How Sound Waves Revolutionize 3D Printing
Using sound waves to print droplets of viscous materials and metal: Researchers at Harvard University made it possible. They developed a new printing process, which is quite promising for the pharmaceutical and many other industries.
Header Picture: Daniele Foresti, Jennifer A. Lewis/Harvard University
Researchers from Harvard University have developed a new printing process that uses sound waves to produce droplets of viscous materials and metal. This method can be used to produce biopharmaceuticals, cosmetics, food as well as optical and conductive materials.
We’ve overcome the times when printing was just a method of putting text and images on paper a while ago. Printing techniques such as 3D printing are used to produce customized electronics and magnets, as well as implants, microcapsules and tissue for medical applications and even aircraft components.
The Solution for Printing Viscous Materials
However, one application has been a problem so far: printing droplets of viscous materials, such as those required for cell solutions or biopolymers in biomedical applications. These solutions usually have a viscosity that is at least 100 times higher than that of water, and some are even more viscous. As Daniele Foresti from Harvard University and his colleagues explain, they are therefore not suitable for common inkjet or electrohydrodynamic printing techniques.
“Our goal was therefore to develop a pressure system that would function regardless of the material properties of the liquid,” explains Foresti. The idea was to use sound waves to pull viscous droplets out of the nozzles and bring them to the right size. It has long been known that acoustic fields exert a force on objects and can even make them float.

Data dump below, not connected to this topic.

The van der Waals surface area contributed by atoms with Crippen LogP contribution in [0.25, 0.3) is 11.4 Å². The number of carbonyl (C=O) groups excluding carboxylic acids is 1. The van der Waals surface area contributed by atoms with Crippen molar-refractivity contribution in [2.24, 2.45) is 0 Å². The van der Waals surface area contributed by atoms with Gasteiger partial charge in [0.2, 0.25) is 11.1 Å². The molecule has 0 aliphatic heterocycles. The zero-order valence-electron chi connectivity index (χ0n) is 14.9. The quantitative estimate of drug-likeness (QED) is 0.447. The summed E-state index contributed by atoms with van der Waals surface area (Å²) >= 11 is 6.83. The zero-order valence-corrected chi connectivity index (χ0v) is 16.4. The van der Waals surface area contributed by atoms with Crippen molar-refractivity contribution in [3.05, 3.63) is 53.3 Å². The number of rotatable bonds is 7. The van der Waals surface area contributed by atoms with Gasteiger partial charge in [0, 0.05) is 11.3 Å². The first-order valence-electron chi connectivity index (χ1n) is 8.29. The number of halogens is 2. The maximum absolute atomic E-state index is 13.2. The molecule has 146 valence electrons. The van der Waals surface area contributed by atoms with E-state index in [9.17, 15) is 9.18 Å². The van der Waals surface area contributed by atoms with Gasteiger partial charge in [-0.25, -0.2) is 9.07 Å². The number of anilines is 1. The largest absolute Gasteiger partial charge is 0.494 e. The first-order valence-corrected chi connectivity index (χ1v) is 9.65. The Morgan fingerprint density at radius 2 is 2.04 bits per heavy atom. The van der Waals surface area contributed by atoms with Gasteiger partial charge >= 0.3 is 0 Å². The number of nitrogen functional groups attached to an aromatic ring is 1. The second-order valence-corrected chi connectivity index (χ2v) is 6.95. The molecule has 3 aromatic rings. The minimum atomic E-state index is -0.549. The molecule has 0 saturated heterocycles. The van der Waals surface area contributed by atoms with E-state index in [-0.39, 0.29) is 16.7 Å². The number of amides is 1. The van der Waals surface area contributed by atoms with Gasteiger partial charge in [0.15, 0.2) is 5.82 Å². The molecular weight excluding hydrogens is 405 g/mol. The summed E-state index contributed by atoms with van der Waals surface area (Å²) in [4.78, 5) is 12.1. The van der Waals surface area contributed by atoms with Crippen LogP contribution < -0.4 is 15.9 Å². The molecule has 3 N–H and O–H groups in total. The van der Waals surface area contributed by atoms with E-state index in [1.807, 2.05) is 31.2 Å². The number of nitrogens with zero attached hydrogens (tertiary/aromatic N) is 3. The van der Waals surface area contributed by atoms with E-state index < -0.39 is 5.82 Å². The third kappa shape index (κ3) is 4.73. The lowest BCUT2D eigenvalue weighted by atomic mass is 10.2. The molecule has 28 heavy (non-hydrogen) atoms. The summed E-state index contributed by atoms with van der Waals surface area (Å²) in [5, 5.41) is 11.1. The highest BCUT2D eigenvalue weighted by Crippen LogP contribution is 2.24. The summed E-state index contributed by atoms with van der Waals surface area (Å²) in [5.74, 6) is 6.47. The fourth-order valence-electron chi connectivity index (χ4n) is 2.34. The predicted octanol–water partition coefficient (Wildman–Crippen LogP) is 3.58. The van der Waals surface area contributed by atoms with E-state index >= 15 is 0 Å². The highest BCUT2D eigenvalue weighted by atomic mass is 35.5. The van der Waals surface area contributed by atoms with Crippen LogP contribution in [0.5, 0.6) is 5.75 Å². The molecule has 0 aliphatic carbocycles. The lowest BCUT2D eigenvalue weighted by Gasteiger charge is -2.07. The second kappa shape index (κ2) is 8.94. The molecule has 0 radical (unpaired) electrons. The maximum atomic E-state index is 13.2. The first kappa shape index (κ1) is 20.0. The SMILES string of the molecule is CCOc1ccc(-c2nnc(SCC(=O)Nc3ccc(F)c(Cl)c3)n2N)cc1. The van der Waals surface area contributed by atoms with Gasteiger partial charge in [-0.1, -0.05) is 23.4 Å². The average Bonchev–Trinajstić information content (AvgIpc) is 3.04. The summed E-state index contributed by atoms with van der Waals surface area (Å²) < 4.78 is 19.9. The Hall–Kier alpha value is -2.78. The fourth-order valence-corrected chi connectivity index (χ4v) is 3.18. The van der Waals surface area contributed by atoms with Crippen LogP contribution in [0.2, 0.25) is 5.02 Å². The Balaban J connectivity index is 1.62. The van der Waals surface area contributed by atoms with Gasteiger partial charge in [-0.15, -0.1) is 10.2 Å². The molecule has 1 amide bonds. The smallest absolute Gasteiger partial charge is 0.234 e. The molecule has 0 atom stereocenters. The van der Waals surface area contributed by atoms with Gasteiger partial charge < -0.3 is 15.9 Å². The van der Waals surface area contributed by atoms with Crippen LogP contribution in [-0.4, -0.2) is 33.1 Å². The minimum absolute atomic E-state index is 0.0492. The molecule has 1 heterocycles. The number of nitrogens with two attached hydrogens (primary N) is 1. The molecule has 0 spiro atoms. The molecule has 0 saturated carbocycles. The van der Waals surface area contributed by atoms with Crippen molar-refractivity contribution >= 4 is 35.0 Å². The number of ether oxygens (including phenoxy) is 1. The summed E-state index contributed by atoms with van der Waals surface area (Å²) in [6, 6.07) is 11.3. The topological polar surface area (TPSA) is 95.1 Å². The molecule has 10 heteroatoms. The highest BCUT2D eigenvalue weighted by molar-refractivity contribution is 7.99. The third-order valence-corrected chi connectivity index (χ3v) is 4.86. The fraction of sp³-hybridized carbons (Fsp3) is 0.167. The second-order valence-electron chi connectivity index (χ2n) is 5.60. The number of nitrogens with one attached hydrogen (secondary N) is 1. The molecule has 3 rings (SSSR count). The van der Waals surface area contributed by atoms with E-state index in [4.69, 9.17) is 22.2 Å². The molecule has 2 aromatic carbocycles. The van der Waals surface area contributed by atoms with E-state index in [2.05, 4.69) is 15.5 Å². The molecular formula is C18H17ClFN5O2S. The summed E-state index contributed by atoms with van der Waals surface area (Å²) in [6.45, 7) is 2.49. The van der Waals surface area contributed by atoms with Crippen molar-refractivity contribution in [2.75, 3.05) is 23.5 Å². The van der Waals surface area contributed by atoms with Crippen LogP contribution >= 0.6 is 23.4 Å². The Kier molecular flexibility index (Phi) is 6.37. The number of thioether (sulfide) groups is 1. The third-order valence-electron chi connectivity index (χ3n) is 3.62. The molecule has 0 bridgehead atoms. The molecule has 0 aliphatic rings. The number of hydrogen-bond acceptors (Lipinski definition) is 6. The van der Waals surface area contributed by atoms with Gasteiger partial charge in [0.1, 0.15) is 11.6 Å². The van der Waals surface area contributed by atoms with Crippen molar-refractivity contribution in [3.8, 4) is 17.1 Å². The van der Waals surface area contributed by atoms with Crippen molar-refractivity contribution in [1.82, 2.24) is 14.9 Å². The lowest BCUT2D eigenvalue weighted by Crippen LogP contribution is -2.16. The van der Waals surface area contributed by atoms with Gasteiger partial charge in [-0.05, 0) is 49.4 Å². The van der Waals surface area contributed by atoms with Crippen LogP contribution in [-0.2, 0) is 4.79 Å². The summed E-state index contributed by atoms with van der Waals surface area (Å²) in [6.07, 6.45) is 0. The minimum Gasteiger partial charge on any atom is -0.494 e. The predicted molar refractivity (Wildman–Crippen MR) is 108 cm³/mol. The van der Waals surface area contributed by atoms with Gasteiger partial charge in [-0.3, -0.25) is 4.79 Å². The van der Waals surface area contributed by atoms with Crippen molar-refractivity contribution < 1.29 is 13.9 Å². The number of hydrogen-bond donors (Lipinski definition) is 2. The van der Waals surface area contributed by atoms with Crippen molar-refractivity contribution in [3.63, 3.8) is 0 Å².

Using the Potential of Acoustic Forces in Printing
“By using acoustic forces, we’ve created a new technology that makes it possible to print a variety of materials in drop form as needed,” explains Jennifer Lewis from Harvard University. “It’s exciting, because it can be applied to a very broad range of liquids.”
For their “Acoustic printer”, the researchers built an acoustic resonator that uses ultrasound waves to generate a focused acoustic field that is extremely amplified by resonance. This field can reach frequencies of up to one megahertz and exerts a force that can exceed the force of gravity at the printer nozzle by a factor of one hundred, as Foresti and his colleagues report.
The scientists have tested their method on materials like honey, stem cell fluid, biopolymers and liquid metal. With the new printing technology, electronic components, but also pharmaceutical capsules or biomedical test kits could be produced more easily than before, say the scientists.
An Important Breakthrough for Many Industries
Additionally, they have already produced a microlens from an array of optically active resins. Because more than 99.9% of the intensive sound waves are reflected by the surface of the drops, living cells or sensitive molecules in the dilutions are not damaged, as the researchers report.
“Our technology could be of direct importance to the pharmaceutical industry,” says Lewis. “But we believe that this technology could also become an important platform for other industries.”